Mother Goose

Peter Duncan
Oxford Playhouse

Chris Larner in Mother Goose. Photo: Nick Holmes

Oxford Playhouse panto director and writer Peter Duncan comes from a pantomime dynasty. His parents were both prolific producers of the genre and Duncan fondly recalls playing with three golden eggs as a child. These eggs were, of course, from Mother Goose, which is also the subject of this year’s festive show.

The least known of all pantomime titles but the one with the strongest moral message, Mother Goose is a tale for our time asking questions such as ‘Is beauty only skin deep?’ and ‘Can money really buy you happiness?’ Once down and out, Mother Goose’s luck changes when her goose begins to lay golden eggs, but as her wealth increases, her self confidence decreases and she yearns for a different life.

In the Playhouse’s version of the tale, Mother Goose opens with the audience being asked to select which pantomime story they wish to see rather than the usual challenge between Immortals. This rather lengthy prologue stalls the proceedings and appears to have been written in order to compensate for the pantomime’s lack of plot, which is not helped by a rather odd scenic structure.

Rather than culminate in Mother Goose’s glorious transformation from ugly to attractive, Act One ends with the cross-dressed damsel being sent off on a holiday courtesy of the Good Fairy of Garsington. Acting as a diversion in order to flesh out the first act, the round the world trip complete with flying goose merely stalls the action because, as the Good Fairy reminds us, upon her return Mother Goose must still part with her feathery friend having agreed such a deal with the Wicked Witch of Walberswick in return for her beautification.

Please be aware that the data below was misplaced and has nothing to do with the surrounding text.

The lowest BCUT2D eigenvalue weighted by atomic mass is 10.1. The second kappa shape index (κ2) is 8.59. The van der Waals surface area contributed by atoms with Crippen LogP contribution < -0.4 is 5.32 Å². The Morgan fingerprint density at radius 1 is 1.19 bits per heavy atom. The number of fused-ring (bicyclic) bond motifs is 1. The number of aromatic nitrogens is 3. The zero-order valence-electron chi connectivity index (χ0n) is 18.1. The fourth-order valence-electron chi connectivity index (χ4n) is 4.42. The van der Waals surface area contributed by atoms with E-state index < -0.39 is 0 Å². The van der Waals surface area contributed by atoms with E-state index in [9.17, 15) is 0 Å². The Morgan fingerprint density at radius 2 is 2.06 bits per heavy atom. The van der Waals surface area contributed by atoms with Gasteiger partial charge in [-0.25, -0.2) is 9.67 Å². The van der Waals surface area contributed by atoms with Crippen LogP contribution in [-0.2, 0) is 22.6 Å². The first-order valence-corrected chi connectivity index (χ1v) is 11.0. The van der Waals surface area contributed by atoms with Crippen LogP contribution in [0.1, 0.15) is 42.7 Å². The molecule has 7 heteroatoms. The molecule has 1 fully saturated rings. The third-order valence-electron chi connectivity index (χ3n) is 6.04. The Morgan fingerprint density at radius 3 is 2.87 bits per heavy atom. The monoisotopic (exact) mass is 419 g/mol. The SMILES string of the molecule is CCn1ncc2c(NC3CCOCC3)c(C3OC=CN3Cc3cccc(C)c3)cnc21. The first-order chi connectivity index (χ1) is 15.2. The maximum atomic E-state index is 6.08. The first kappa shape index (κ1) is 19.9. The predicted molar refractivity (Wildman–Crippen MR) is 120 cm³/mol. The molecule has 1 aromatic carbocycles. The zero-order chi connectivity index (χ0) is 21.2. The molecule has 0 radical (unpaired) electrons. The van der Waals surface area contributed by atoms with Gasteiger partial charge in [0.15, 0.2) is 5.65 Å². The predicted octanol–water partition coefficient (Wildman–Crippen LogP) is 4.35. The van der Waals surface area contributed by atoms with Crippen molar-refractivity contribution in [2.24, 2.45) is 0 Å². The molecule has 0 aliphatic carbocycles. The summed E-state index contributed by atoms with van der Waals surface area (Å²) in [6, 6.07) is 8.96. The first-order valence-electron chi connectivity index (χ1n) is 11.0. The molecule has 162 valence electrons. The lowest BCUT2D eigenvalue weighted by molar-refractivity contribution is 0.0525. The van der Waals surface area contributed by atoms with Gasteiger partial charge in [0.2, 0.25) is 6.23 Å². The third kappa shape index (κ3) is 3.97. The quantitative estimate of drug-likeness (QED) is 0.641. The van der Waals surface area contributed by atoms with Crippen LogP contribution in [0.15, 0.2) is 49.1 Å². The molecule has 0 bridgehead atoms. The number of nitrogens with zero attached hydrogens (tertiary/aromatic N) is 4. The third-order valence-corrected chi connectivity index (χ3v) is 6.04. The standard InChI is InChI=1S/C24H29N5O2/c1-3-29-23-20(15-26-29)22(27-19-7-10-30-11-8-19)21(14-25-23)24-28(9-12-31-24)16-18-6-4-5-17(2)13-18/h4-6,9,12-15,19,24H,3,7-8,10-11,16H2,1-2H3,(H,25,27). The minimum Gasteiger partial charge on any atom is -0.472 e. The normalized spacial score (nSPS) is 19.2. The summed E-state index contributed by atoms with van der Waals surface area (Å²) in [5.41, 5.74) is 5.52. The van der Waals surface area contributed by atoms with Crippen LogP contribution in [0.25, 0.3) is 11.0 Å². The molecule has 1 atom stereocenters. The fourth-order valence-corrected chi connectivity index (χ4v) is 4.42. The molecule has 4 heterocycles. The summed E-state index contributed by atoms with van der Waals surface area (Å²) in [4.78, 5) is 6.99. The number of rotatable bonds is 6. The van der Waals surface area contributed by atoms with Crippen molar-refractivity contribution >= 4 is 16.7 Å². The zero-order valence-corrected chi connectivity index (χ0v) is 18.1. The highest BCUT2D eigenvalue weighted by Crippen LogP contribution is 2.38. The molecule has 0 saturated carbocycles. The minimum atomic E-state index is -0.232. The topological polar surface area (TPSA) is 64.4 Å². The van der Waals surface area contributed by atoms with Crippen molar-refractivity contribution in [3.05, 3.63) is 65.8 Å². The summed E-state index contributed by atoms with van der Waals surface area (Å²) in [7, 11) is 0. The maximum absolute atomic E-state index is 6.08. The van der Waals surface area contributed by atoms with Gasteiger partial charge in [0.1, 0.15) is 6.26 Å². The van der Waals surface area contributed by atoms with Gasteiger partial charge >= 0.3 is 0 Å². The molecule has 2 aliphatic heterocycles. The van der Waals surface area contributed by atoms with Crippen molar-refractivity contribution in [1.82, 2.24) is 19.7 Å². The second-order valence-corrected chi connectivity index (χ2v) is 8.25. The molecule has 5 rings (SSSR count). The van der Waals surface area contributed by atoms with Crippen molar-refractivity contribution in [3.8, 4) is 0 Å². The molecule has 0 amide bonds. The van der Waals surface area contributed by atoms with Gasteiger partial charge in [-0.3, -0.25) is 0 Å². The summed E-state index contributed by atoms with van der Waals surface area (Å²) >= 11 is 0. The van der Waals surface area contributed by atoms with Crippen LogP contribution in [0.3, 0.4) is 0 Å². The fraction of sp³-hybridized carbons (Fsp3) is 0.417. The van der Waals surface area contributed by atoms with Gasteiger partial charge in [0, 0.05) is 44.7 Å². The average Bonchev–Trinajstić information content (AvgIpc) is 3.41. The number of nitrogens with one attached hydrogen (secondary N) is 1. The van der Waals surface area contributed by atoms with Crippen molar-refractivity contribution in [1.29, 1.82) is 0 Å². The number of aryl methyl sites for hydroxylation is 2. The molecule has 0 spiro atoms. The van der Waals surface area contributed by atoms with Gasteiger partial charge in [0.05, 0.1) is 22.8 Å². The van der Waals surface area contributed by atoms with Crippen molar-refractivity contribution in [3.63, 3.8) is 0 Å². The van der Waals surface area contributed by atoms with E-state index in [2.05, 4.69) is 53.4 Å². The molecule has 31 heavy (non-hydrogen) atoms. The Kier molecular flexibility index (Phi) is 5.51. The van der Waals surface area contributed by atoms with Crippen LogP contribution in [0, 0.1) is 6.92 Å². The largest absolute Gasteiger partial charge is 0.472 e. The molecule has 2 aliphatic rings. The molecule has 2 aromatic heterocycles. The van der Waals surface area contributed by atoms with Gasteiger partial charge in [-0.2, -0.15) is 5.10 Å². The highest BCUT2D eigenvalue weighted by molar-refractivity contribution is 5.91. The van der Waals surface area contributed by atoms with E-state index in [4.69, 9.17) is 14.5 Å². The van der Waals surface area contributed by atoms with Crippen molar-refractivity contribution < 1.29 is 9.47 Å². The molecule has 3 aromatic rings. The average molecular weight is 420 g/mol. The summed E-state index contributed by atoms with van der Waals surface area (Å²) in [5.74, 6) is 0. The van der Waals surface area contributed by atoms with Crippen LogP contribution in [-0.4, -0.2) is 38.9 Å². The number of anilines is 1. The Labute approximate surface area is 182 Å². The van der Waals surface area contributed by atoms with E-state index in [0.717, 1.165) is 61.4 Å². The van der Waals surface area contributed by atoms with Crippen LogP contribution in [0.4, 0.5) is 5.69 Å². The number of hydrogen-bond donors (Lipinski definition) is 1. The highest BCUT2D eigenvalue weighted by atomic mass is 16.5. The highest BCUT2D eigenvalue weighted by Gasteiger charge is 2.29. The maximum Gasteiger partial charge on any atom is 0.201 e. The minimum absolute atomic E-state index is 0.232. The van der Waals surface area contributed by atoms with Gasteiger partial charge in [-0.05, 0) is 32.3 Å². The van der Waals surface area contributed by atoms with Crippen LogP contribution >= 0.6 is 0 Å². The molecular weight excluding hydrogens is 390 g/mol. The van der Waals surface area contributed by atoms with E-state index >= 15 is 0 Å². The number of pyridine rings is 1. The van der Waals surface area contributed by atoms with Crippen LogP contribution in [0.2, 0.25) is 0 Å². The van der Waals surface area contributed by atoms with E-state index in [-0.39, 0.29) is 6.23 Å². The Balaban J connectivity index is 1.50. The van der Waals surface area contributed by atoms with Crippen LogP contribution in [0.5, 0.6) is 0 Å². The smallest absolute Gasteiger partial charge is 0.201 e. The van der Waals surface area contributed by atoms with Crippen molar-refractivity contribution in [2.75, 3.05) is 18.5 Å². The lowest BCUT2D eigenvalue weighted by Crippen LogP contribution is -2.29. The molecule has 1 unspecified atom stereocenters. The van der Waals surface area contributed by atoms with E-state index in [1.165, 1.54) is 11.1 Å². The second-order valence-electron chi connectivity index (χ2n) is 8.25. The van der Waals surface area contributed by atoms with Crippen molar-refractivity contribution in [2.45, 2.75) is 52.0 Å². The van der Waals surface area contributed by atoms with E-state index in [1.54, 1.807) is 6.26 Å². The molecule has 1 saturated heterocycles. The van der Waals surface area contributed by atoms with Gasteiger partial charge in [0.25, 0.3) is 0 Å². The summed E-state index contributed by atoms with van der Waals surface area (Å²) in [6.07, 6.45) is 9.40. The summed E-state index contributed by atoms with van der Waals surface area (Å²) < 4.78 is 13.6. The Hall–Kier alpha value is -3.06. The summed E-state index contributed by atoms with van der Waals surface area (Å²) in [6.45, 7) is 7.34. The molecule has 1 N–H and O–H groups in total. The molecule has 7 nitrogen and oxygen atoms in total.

When the transformation sequence finally arrives in Act Two, it is rather gruesome in nature with a saw, entrails and other bodily parts making an appearance. Post–op, Mother Goose is denied a big showstopper number, but appears as the love child of Ann Widdecombe and Dame Edna Everage complete with voice and idiolect of The Only Way Is Essex’s Amy Childs.

In the title role, Chris Larner makes a welcome return to the Playhouse having previously played Villain in 2009’s Jack and the Beanstalk. Sounding uncannily like Jeremy Vine pre-beautification, his Mother Goose is slightly saucy and very silly yet still manages to achieve the right balance when saying goodbye to her beloved goose Eldorada.

As Eldorada (oh-lay!), Will Hawksworth’s portrayal of the friendly fowl is a joy to behold and proves that he is most certainly one talented up and coming actor to watch out for. His facial expressions and varying posture and gait communicate Eldorada’s intentions and emotions perfectly and along with some Scooby-Doo style speak-honking, Hawksworth’s feathered friend easily wins the hearts of the audience.

With the Dame as the principal character driving the narrative, the cast has a slightly different formation than usual. Tomboy Jilly, played by Nicola Stuart-Hill, is more a female Comic than Principal Girl with her rather foppish lover the Duke’s son trying his best to win her affection. The contrast works particularly well and it is good to see a pantomime embracing new interpretations of the stock roles yet still holding on firmly to the genre’s conventions.

Duncan has created a charming Mother Goose full of heart and manages that rarity of an exciting Principal Boy and Girl romance. However, due to its unnecessary stuffing this pantomime goose is not as golden as it could be.

‘Mother Goose’ plays at the Oxford Playhouse until 15 January 2012

Reviewer: Simon Sladen

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